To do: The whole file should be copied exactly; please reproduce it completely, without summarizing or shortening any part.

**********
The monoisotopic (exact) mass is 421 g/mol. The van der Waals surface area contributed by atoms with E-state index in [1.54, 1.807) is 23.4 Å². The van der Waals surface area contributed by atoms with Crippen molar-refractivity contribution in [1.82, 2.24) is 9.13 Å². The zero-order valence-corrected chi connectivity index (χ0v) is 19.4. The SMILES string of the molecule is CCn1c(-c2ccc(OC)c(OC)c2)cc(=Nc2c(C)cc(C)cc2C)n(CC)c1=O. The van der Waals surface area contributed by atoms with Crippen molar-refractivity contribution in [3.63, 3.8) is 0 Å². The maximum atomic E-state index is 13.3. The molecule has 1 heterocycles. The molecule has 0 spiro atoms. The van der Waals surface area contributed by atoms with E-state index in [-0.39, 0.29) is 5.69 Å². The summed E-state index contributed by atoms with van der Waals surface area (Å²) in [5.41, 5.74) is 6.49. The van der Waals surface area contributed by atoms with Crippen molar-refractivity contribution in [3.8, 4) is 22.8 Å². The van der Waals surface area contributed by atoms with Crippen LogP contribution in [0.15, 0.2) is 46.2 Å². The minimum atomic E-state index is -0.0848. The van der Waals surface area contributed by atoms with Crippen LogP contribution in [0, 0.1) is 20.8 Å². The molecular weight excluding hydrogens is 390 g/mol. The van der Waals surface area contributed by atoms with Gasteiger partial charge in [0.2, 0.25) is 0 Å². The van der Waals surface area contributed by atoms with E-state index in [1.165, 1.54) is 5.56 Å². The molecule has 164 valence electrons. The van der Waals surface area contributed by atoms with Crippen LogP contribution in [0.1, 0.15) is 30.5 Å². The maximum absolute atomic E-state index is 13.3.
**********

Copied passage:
The monoisotopic (exact) mass is 421 g/mol. The van der Waals surface area contributed by atoms with E-state index in [1.54, 1.807) is 23.4 Å². The van der Waals surface area contributed by atoms with Crippen molar-refractivity contribution in [1.82, 2.24) is 9.13 Å². The zero-order valence-corrected chi connectivity index (χ0v) is 19.4. The SMILES string of the molecule is CCn1c(-c2ccc(OC)c(OC)c2)cc(=Nc2c(C)cc(C)cc2C)n(CC)c1=O. The van der Waals surface area contributed by atoms with Crippen molar-refractivity contribution in [3.63, 3.8) is 0 Å². The maximum atomic E-state index is 13.3. The molecule has 1 heterocycles. The molecule has 0 spiro atoms. The van der Waals surface area contributed by atoms with E-state index in [-0.39, 0.29) is 5.69 Å². The summed E-state index contributed by atoms with van der Waals surface area (Å²) in [5.41, 5.74) is 6.49. The van der Waals surface area contributed by atoms with Crippen molar-refractivity contribution in [3.8, 4) is 22.8 Å². The van der Waals surface area contributed by atoms with Crippen LogP contribution in [0.15, 0.2) is 46.2 Å². The minimum atomic E-state index is -0.0848. The van der Waals surface area contributed by atoms with Crippen LogP contribution in [0, 0.1) is 20.8 Å². The molecular weight excluding hydrogens is 390 g/mol. The van der Waals surface area contributed by atoms with Gasteiger partial charge in [0.2, 0.25) is 0 Å². The van der Waals surface area contributed by atoms with E-state index in [1.165, 1.54) is 5.56 Å². The molecule has 164 valence electrons. The van der Waals surface area contributed by atoms with Crippen LogP contribution in [0.1, 0.15) is 30.5 Å². The maximum absolute atomic E-state index is 13.3.